Whose idea was it to create the Kickstarter?

Full credit can be given to Julie.

We were prepared to do this tour at a substantial loss, but Julie quite wisely reasoned that there would be some interest in seeing a tour like ours happen, and that people in our communities are generally willing to support one another’s endeavours.

What was the general reaction as the money started rolling in?

Gratitude, indigestion, research into tax law, cursing at the exchange rate.

WCO 3How will the Kickstarter money be used?

It will cover the rental of a full-size sedan, gas, lodgings in cities where we aren’t enjoying the hospitality of the venues, energy drinks and smelling salts (for Dalton, who is the only one on the tour with a driver’s license). We’re also using it to cover incidentals like food and trying to put aside enough for any emergencies that should/will arise.

What are the benefits of poetry readings? Disadvantages?

A great poetry reading does things to time. It lets you hear the music that is latent in the printed word. It reveals the living thing in the writer’s mouth. And perhaps it makes you want to do that thing, poetry, if it calls to you, more directly than any other form of artistic exhibition. Which is one possible explanation for why most poetry readings are delivered to an audience of poets.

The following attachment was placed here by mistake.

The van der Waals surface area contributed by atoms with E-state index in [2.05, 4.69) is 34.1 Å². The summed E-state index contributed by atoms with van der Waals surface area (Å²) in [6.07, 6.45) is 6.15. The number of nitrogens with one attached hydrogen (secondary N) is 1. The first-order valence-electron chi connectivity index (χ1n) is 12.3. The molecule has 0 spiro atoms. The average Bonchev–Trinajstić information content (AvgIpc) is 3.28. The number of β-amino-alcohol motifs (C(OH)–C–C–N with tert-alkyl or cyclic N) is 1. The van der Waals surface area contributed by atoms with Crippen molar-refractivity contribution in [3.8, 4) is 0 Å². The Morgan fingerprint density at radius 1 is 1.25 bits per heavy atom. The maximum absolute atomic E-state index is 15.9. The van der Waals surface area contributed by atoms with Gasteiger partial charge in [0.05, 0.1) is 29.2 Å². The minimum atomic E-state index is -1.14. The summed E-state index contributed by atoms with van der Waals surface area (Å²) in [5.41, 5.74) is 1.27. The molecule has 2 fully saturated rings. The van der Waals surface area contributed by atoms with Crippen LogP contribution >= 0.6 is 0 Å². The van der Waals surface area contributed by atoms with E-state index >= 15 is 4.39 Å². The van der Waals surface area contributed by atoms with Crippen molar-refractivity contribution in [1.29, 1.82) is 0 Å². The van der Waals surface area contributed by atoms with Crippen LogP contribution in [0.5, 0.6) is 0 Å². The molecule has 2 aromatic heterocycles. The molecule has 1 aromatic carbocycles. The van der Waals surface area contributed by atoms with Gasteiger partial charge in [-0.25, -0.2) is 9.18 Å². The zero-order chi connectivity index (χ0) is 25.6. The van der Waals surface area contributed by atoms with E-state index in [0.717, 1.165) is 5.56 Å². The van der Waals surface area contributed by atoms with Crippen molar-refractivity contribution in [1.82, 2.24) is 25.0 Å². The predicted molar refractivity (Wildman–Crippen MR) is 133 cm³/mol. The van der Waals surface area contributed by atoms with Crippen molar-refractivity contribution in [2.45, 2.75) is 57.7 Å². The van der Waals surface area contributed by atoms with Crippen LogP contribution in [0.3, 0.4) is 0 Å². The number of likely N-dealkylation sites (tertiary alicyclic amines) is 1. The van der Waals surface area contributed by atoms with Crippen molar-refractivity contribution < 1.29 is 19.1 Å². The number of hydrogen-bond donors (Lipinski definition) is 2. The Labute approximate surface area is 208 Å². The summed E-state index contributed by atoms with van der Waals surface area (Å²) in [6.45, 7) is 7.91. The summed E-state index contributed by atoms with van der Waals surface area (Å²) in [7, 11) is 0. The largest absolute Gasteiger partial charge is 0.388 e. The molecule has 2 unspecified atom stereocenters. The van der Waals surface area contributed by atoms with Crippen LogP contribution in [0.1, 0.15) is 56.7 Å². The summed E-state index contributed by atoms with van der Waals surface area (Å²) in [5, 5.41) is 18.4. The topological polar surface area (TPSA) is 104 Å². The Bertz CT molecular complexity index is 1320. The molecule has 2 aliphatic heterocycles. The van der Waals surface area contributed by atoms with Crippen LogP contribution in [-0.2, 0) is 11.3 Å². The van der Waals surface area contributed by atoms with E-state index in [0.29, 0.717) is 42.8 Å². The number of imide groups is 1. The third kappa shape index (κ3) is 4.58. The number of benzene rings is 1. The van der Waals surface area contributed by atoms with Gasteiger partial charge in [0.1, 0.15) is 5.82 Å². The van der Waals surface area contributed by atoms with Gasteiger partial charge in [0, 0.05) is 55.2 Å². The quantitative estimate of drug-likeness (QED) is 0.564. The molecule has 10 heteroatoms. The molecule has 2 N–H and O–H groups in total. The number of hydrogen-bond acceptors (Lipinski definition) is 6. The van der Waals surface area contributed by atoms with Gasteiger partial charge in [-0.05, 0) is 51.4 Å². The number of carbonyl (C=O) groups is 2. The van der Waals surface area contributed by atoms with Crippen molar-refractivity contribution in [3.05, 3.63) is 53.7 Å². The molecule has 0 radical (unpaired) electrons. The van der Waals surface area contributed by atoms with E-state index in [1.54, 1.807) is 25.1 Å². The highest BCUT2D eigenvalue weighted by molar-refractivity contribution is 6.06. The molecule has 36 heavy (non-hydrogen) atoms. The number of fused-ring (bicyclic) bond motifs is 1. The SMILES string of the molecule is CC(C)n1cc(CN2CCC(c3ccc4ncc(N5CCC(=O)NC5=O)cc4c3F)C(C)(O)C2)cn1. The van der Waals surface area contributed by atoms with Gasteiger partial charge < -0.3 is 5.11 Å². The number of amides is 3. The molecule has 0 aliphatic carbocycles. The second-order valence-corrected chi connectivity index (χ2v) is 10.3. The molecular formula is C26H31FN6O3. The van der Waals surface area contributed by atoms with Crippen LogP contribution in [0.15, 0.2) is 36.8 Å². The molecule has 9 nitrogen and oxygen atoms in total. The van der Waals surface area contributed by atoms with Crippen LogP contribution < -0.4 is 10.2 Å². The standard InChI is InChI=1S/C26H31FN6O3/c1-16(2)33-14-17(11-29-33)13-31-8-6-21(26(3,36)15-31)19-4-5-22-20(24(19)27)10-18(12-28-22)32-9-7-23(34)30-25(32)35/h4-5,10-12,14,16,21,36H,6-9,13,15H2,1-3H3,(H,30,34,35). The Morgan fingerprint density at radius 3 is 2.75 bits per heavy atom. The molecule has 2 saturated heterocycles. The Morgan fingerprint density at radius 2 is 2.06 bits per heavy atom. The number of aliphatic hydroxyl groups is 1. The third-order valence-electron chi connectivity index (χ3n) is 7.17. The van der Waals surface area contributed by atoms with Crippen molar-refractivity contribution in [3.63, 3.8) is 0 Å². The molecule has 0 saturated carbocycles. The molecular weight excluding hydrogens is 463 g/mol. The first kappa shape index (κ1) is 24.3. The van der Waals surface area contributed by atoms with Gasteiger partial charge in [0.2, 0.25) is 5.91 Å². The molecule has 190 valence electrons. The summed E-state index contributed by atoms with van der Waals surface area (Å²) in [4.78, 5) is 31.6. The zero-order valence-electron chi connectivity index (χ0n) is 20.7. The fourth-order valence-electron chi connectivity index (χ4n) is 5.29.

Is there a common thread in the group’s work or personalities that make the group work so well?

The thing is, we don’t know how well the group will work. That adds an element of risk, which is exciting.  We share elements in common, particularly in terms of our vocation and demographics (age, race, language), and most of us grew up outside of major urban centres, but our personalities and writing styles are diverse. I will say that all of us gravitate towards potentially uncomfortable subject matter in our writing. I see intensity in each poet’s work.

There has been bonding throughout the planning stages, and friction too. We won’t know until we’ve done a few shows how well our performing styles sync up, but everyone on this tour is serious about their craft and is going to throw themselves into the experience.

Where in North America will the Worst Case Ontario crew be visiting?

Toronto at the White House Studio Project on August 21; a doubleheader on the 22nd in St. Catharines with the Grey Borders reading series and our own gig in Welland that evening with some local musicians; Pittsburgh on the 23rd at a backyard gig at a joint called Cyberpunk Apocalypse; Berl’s Poetry Bookshop in Brooklyn on the 25th; Trident Booksellers in Boston on the 26th; potentially a date in Massachusetts or Vermont on the 27th if we can swing one; a house reading in Montreal on the 28th; and finally a wrap-up show with the new Hussy series here in Ottawa in the basement of Black Squirrel Books on the 29th.

You can find more information on Worst Case Ontario’s tumblr page and Twitter page.

Interview has been condensed and edited for clarity.